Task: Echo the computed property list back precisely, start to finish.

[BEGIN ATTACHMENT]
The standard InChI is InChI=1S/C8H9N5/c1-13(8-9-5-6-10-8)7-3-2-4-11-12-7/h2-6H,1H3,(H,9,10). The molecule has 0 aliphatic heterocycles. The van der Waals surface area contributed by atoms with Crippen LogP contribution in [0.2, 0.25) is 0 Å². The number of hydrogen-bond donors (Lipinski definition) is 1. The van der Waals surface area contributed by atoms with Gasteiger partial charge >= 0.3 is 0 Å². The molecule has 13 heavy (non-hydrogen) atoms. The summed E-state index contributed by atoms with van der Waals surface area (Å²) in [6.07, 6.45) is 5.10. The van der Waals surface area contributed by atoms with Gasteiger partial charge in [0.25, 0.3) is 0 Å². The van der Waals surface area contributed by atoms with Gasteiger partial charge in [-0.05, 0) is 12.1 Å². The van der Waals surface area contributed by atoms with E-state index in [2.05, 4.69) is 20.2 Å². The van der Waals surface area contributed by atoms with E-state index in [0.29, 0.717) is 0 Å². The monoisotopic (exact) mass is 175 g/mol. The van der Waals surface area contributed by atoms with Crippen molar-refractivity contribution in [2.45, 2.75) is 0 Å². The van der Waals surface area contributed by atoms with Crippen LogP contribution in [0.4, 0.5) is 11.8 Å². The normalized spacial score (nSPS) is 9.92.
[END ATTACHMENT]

The standard InChI is InChI=1S/C8H9N5/c1-13(8-9-5-6-10-8)7-3-2-4-11-12-7/h2-6H,1H3,(H,9,10). The molecule has 0 aliphatic heterocycles. The van der Waals surface area contributed by atoms with Crippen LogP contribution in [0.2, 0.25) is 0 Å². The number of hydrogen-bond donors (Lipinski definition) is 1. The van der Waals surface area contributed by atoms with Gasteiger partial charge >= 0.3 is 0 Å². The molecule has 13 heavy (non-hydrogen) atoms. The summed E-state index contributed by atoms with van der Waals surface area (Å²) in [6.07, 6.45) is 5.10. The van der Waals surface area contributed by atoms with Gasteiger partial charge in [0.25, 0.3) is 0 Å². The van der Waals surface area contributed by atoms with Gasteiger partial charge in [-0.05, 0) is 12.1 Å². The van der Waals surface area contributed by atoms with E-state index in [2.05, 4.69) is 20.2 Å². The van der Waals surface area contributed by atoms with E-state index in [0.29, 0.717) is 0 Å². The monoisotopic (exact) mass is 175 g/mol. The van der Waals surface area contributed by atoms with Crippen molar-refractivity contribution in [2.45, 2.75) is 0 Å². The van der Waals surface area contributed by atoms with Crippen LogP contribution in [0.4, 0.5) is 11.8 Å². The normalized spacial score (nSPS) is 9.92.